In that speech, he had many points to be clear, with regard, for example, the Arab Muslim world, reaching out deep at the time that the Arab Spring has collapsed under the watch of two terms of the Obama administration. And, of course, with time, there will be debates.  I'm looking guard to those debates over the summer.  

BARTIROMO:  What about the temporary ban on Muslims?  What about his commentary on Mexicans?  Is this going to hurt with those groups going into the general election?  

PHARES:  Well, look, when we talk about an interim ban on Muslims or any community, that is a suggestion and told the administration, and the bureaucracy would find an answer to the jihadi penetration, on the one hand.  And we talk about quarter of a million of mostly Muslims who died in Syria, and those who are refugees in Sinjar Mountain or Darfur situation -- when we make that comparison, believe me, most Arab Muslims say, we understand the United States needs to defend itself, but we need a foreign policy that takes care of us here at home where we are.

BARTIROMO:  So, you think it will resonate with Americans of all stripes because his words are fighting for Americans?  

PHARES:  Look, Americans today are not like 25 years ago, 30 years ago. They have social media.  If you see what the debate happening there, how people are reacting with people, multiple communities, they are very smart. People are smart.  They understand.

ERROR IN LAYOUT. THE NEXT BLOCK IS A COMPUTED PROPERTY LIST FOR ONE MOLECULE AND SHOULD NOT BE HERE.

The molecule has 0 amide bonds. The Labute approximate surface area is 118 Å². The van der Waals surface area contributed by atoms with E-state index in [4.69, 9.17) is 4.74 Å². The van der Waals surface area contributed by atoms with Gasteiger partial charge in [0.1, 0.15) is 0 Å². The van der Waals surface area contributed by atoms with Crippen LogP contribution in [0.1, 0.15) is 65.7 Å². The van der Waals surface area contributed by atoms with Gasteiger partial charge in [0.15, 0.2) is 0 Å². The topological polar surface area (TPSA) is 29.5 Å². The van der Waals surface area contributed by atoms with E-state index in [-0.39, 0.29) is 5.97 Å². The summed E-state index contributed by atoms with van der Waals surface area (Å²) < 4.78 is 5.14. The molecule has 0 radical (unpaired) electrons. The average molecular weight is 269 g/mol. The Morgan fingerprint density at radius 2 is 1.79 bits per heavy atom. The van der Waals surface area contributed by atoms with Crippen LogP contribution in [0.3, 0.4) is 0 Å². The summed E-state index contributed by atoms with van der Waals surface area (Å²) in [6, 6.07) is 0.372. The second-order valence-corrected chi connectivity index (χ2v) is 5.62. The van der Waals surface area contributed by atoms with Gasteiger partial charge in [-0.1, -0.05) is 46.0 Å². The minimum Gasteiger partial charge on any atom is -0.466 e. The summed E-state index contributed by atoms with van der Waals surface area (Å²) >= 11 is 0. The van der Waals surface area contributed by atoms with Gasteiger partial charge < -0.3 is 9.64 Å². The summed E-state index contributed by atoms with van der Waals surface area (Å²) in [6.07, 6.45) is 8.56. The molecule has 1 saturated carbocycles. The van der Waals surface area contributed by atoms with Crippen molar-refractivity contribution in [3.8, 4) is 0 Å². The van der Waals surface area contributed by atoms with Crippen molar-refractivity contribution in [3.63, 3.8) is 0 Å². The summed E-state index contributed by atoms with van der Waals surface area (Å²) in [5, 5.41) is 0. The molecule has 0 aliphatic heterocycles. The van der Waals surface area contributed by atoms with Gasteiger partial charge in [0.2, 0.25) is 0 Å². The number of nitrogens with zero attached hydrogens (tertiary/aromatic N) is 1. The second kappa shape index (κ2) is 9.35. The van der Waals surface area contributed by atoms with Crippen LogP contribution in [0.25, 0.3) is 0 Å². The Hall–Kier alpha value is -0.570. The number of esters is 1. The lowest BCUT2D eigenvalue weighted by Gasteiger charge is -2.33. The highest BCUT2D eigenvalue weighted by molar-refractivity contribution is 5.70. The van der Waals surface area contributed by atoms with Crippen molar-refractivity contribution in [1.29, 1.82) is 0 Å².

They look at the results of foreign policies, for example in Egypt, partnering with Muslim brotherhood was not a good idea.  The Iran deal that is now being taken as an important piece of an achievement is a disaster.  
The Iranian people were abandoned in 2009.  The Gulf is not very happy with our foreign policy.  

If we go over that list after achievements, I think Mr. Trump will have an edge.  

BARTIROMO:  Yes, it's really interesting, because certainly the Iran deal was pretty much most Americans were against it.  And here we have, a deal that most people are saying needs to be either restructured or done away with.  

Let me ask you about the international reaction, the communities away from the United States.  Who wins on that?  

PHARES:  Well, of course, those who are supportive of the Clinton/Obama, Obama/Clinton foreign policy are going to be supporting and we see it in their media worldwide.  And, of course, the left movement in Europe that's supportive of it.  

But everybody else -- I mean, ask the Russians, the majority of Russians, or people in the Balkans or ask a majority of Egyptians, the largest Arab Muslim Sunni country, or in any other parts of them, what they think?  If you translate only what had been said about Mrs. Clinton in Egypt, from Arabic to English, just translate that and you have your answer.  

BARTIROMO:  And I guess we haven't really heard Donald Trump talk about that reset in Russia.  Is he going to be using this on the campaign trail given that she's now pushing her experience as one of the reasons that she believes she'll win?  

PHARES:  Well, let's remember that Mr. Trump is finishing the primary.  He finished the primaries and getting ready for the national election for the convention on the one hand.